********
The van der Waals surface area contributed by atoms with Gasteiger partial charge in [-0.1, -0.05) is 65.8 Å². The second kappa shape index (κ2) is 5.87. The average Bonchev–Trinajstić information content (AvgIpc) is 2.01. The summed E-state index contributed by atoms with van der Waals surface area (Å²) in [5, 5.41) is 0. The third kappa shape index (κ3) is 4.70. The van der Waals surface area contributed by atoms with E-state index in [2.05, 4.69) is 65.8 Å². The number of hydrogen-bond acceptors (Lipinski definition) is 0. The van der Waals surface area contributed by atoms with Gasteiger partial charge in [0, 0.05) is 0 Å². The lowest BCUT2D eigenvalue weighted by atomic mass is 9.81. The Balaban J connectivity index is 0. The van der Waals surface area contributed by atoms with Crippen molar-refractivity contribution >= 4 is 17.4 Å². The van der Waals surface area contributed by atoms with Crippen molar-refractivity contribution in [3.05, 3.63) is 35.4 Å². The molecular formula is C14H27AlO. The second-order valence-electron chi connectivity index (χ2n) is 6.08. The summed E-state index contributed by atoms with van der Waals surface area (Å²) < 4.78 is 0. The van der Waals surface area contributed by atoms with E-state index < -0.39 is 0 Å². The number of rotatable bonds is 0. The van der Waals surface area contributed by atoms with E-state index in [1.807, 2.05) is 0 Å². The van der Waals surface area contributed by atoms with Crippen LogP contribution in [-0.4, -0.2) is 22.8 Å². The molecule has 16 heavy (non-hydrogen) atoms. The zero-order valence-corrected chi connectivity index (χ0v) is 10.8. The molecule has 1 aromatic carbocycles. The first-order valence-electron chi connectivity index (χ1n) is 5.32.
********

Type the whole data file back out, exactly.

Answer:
The van der Waals surface area contributed by atoms with Gasteiger partial charge in [-0.1, -0.05) is 65.8 Å². The second kappa shape index (κ2) is 5.87. The average Bonchev–Trinajstić information content (AvgIpc) is 2.01. The summed E-state index contributed by atoms with van der Waals surface area (Å²) in [5, 5.41) is 0. The third kappa shape index (κ3) is 4.70. The van der Waals surface area contributed by atoms with E-state index in [2.05, 4.69) is 65.8 Å². The number of hydrogen-bond acceptors (Lipinski definition) is 0. The van der Waals surface area contributed by atoms with Gasteiger partial charge in [0, 0.05) is 0 Å². The lowest BCUT2D eigenvalue weighted by atomic mass is 9.81. The Balaban J connectivity index is 0. The van der Waals surface area contributed by atoms with Crippen molar-refractivity contribution >= 4 is 17.4 Å². The van der Waals surface area contributed by atoms with Crippen molar-refractivity contribution in [3.05, 3.63) is 35.4 Å². The molecular formula is C14H27AlO. The second-order valence-electron chi connectivity index (χ2n) is 6.08. The summed E-state index contributed by atoms with van der Waals surface area (Å²) < 4.78 is 0. The van der Waals surface area contributed by atoms with E-state index < -0.39 is 0 Å². The number of rotatable bonds is 0. The van der Waals surface area contributed by atoms with E-state index in [1.807, 2.05) is 0 Å². The van der Waals surface area contributed by atoms with Crippen LogP contribution in [-0.4, -0.2) is 22.8 Å². The molecule has 16 heavy (non-hydrogen) atoms. The zero-order valence-corrected chi connectivity index (χ0v) is 10.8. The molecule has 1 aromatic carbocycles. The first-order valence-electron chi connectivity index (χ1n) is 5.32.